The first ad that Apple released with the Think different message, showed black and white images on film and video of historical figures that, in Apple’s opinion, thought differently. People like Albert Einstein, Buckminster Fuller, Pablo Picaso, Mahatma Ghandi, Ted Turner, Richard Branson, Bob Dilan and others. It didn’t matter that there was no Apple Computer or Macintosh during the lifetimes of people like Einstein or Ghandi. Apple, which is to say, Steve Jobs, wanted to celebrate the ideas that they stood for. The fact that it was through their different ways of thinking that they had an impact on the world. And the hopeful thought that if there had been an Apple Computer or Macintosh, that it would have been their computer of choice because they stand for those same ideals.
As these images flickered across TV screens for the first time during the network television premiere of Toy Story from Disney and Jobs’ own company Pixar, Academy Award winning actor, Richard Dreyfus recited the following narrative:
"Here's to the crazy ones. The misfits. The rebels. The troublemakers. The round pegs in the square holes. The ones who see things differently. They're not fond of rules and they have no respect for the status quo. You can quote them. Disagree with them. Glorify or vilify them. About the only thing you can't do is ignore them. Because they change things. They push the human race forward. And while some may see them as the crazy ones. We see genius. Because the people who are crazy enough to think they can change the world are the ones who do."
Apple’s critics, and there are so many of them, and even some of Apple’s fans, thought that this was the beginning of the end. They thought that “Think different” was a joke. That a campaign with such touchy feely sentiment was totally wrong for selling computers.
What these critics didn’t realize, however, was how important it is for Macintosh users to be unique. Something that Steve Jobs, who helped make the Macintosh a reality in the early eighties, understood all too well. He knew that he was taking a big risk with this campaign. But consider the courage that it took. At a time when the whole computer industry and the business community in general is crying out for Apple to conform, to be like everybody else, to sell computers in the same fashion as Compaq, Hewlett Packard or even Microsoft, Apple, under Steve Jobs’ leadership, effectively stood up and said, “No!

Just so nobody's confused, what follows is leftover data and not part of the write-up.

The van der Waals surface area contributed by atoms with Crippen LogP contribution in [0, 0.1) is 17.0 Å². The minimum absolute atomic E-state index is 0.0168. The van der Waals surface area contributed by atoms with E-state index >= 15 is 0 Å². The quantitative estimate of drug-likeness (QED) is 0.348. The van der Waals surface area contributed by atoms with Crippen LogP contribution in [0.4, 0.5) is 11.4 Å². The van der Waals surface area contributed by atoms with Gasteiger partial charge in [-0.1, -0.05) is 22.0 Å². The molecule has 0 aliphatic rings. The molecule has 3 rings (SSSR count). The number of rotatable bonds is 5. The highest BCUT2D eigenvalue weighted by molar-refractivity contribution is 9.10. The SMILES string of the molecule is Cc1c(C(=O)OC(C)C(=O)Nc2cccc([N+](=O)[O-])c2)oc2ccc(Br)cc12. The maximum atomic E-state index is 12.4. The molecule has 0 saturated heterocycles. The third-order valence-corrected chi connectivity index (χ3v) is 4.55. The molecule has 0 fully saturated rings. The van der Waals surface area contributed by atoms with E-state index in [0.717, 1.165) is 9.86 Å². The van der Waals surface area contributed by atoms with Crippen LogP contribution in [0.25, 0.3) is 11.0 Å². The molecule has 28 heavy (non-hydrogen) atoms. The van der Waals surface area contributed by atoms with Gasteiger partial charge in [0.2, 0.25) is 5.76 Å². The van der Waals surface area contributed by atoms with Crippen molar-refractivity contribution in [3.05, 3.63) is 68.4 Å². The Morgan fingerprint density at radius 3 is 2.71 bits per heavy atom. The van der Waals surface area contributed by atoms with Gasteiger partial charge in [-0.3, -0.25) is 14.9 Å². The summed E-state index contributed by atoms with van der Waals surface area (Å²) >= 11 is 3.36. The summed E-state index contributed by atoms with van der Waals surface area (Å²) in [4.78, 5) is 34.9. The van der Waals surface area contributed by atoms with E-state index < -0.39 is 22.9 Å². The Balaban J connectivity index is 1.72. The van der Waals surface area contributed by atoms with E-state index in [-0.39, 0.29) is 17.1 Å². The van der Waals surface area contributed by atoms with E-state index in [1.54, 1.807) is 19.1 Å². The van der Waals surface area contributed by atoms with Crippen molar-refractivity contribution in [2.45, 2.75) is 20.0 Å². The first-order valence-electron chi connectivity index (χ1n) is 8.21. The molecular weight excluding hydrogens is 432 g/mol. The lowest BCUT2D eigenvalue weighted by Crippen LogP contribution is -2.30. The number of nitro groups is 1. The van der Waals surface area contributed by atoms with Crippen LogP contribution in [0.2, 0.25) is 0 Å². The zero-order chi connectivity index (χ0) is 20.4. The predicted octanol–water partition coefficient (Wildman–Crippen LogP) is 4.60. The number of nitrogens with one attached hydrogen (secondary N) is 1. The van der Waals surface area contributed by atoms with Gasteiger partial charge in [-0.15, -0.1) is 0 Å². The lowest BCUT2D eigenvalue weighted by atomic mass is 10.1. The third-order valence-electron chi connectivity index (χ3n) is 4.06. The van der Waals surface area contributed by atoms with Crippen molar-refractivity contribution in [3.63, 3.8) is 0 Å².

“We will not conform. Our strength is in that which sets us apart from everyone else. We take pride in being different from you. Thinking differently is what made us successful in the past and it will make us successful in the future.”
After having been written off by many of those pundits and critics, let’s fast forward about a year and a half later. Apple computer is getting ready to report its sixth consecutive profitable quarter. The number one selling computer for the last quarter of 1998 was Apple’s iMac. The brainchild of Apple’s iCEO, Steve Jobs. The news outlets, when reporting on Apple Computer no longer refers to it as a “Struggling computer maker,” but as a “Resurgent,” or “successful computer maker.”
And what did Steve Jobs get in return for this turnaround of the company that has always been his first passion? Bill Gates, who is worth close to $100 Billion dollars, receives of salary of almost a quarter of a million dollars a year for his role as CEO of Microsoft. A billionaire in his own right, with stock in Apple and as the single largest shareholder in Pixar, Steve Jobs, in 1998, for his services as Interim CEO of Apple Computer, received a whopping one...Dollar. Talk about thinking differently.